David Cameron has a backbencher problem. The more right wing elements of his party do not think that he is a ‘real’ Conservative, and that he is in government for the sake of governing rather than to enact dramatic changes to the way the country is run. They accuse him of pandering to the Liberal Democrats in order to sustain himself in this position, to the detriment of the country at large.
It has reached the point that these grumbles do not happen behind closed doors, but in public, in order to better entertain and enlighten us all. Brian Binley M.P. has set out the case that the government is drifting aimlessly, and that in order to address the very real challenges that the country faces, David Cameron must “put his foot down and assert his position, firstly, as Prime Minister, and secondly, as leader of the Conservative party”. He goes on to suggest sacking Vince Cable and implies that the number of Lib Dem ministers in the government could be reduced.
Putting aside the questionable nature of Binley’s analysis of what has gone wrong since the coalition came to power, it should be immediately obvious that his prescription is pure fantasy. The Conservative party does not have a majority in parliament. It requires the Lib Dems to sustain it in government. The Lib Dems may only hold 57 seats, but those 57 seats are what keep the government in power. The argument is often made that the Lib Dems will not withdraw support for the coalition, because doing so would force an early election in which they would be massacred. It is often conveniently forgotten that the same is now also true of the Conservatives. Based on current opinion polls, if an election were to be held tomorrow, Labour would win an overall majority. The Conservatives need the Lib Dems as much as the Lib Dems need the Conservatives.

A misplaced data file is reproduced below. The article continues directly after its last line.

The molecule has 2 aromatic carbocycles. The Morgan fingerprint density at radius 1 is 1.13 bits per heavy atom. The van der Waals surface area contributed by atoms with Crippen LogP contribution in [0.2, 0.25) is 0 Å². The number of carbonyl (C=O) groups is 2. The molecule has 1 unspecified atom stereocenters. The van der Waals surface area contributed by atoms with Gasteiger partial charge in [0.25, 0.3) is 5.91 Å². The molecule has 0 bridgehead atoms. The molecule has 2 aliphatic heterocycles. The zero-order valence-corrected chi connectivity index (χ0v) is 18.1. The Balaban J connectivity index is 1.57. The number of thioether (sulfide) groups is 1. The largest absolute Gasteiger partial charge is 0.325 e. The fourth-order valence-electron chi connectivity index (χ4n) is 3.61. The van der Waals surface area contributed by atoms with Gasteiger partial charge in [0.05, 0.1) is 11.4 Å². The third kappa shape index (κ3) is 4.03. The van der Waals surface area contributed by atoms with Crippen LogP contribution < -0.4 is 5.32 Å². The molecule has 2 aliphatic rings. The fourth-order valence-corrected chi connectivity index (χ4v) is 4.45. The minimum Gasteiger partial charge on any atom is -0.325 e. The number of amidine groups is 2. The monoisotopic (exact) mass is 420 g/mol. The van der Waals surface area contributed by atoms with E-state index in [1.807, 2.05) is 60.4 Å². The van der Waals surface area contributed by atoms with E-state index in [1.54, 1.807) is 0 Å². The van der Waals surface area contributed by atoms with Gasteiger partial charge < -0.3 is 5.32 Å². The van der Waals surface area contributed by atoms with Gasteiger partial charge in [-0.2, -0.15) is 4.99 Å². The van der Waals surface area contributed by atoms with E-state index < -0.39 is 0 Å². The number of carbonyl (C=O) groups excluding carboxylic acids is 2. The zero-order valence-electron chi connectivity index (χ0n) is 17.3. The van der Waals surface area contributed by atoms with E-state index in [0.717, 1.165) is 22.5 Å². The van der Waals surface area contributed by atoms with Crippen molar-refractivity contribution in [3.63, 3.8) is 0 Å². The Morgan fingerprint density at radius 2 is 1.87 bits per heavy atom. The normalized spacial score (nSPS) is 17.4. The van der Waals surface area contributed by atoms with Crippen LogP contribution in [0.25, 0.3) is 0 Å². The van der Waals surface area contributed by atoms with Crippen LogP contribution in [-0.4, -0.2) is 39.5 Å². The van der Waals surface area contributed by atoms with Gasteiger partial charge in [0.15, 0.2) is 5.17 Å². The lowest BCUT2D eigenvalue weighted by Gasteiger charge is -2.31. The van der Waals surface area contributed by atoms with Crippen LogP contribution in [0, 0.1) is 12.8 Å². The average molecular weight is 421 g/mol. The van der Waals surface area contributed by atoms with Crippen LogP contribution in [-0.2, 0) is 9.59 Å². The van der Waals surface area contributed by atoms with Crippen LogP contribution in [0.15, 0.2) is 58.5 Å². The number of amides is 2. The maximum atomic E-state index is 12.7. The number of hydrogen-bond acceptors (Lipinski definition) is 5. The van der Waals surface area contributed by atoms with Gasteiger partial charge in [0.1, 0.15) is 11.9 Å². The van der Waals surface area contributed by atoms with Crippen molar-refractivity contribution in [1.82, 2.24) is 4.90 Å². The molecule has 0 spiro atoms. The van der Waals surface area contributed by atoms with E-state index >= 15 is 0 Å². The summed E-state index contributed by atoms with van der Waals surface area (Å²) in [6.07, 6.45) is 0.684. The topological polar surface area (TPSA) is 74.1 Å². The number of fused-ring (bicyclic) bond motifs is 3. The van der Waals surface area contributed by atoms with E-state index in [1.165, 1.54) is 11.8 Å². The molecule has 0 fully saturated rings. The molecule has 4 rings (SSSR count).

The willingness of Conservative backbenchers to embarrass and even vote against their party leadership is reminiscent of the ‘Tory Wars’ of the 1990’s, which destroyed both the government of John Major and the long term credibility of the Conservative Party, a trend only (partially) reversed when Cameron became leader. Their disloyalty is revealing. Backbench loyalty is usually the result of said backbenchers wishing to one day become ministers, which can only happen if the Prime Minister appoints them. By so openly defying Cameron, these backbenchers are indicating that they have no desire to serve in a Cameron government, presumably because they do not believe that a Cameron government is a worthy project, and that a better option, presumably under a new tory leader, will soon be available. If they don’t believe in a Cameron government, it is hard to see why voters should be expected to at the next election, yet that is exactly the question that will be asked at the ballot box. If Cameron cannot get a grip on his party, it may well doom his already slim chance of re-election.